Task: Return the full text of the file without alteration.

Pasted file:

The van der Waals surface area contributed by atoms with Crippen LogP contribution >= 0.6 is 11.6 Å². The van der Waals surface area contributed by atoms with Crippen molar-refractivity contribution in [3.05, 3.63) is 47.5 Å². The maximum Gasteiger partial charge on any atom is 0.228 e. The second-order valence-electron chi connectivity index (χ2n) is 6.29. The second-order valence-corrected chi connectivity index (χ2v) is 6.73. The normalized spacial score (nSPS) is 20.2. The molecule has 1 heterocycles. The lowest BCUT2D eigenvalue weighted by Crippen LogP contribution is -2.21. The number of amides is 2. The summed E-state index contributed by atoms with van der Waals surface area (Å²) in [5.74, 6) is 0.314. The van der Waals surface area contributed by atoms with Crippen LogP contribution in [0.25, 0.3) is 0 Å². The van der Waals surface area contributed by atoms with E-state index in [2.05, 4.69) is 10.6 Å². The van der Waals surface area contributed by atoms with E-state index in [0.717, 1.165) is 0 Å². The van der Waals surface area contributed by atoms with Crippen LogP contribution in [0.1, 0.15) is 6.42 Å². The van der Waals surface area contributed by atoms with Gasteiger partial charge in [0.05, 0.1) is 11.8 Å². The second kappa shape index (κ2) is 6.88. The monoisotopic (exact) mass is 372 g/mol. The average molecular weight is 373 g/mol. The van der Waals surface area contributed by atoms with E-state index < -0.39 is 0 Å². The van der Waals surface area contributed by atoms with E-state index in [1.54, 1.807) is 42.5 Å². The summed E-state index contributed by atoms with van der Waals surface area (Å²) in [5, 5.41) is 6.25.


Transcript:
The van der Waals surface area contributed by atoms with Crippen LogP contribution >= 0.6 is 11.6 Å². The van der Waals surface area contributed by atoms with Crippen molar-refractivity contribution in [3.05, 3.63) is 47.5 Å². The maximum Gasteiger partial charge on any atom is 0.228 e. The second-order valence-electron chi connectivity index (χ2n) is 6.29. The second-order valence-corrected chi connectivity index (χ2v) is 6.73. The normalized spacial score (nSPS) is 20.2. The molecule has 1 heterocycles. The lowest BCUT2D eigenvalue weighted by Crippen LogP contribution is -2.21. The number of amides is 2. The summed E-state index contributed by atoms with van der Waals surface area (Å²) in [5.74, 6) is 0.314. The van der Waals surface area contributed by atoms with Crippen LogP contribution in [0.25, 0.3) is 0 Å². The van der Waals surface area contributed by atoms with E-state index in [2.05, 4.69) is 10.6 Å². The van der Waals surface area contributed by atoms with E-state index in [0.717, 1.165) is 0 Å². The van der Waals surface area contributed by atoms with Crippen LogP contribution in [0.1, 0.15) is 6.42 Å². The van der Waals surface area contributed by atoms with Gasteiger partial charge in [0.05, 0.1) is 11.8 Å². The second kappa shape index (κ2) is 6.88. The monoisotopic (exact) mass is 372 g/mol. The average molecular weight is 373 g/mol. The van der Waals surface area contributed by atoms with E-state index < -0.39 is 0 Å². The van der Waals surface area contributed by atoms with E-state index in [1.54, 1.807) is 42.5 Å². The summed E-state index contributed by atoms with van der Waals surface area (Å²) in [5, 5.41) is 6.25.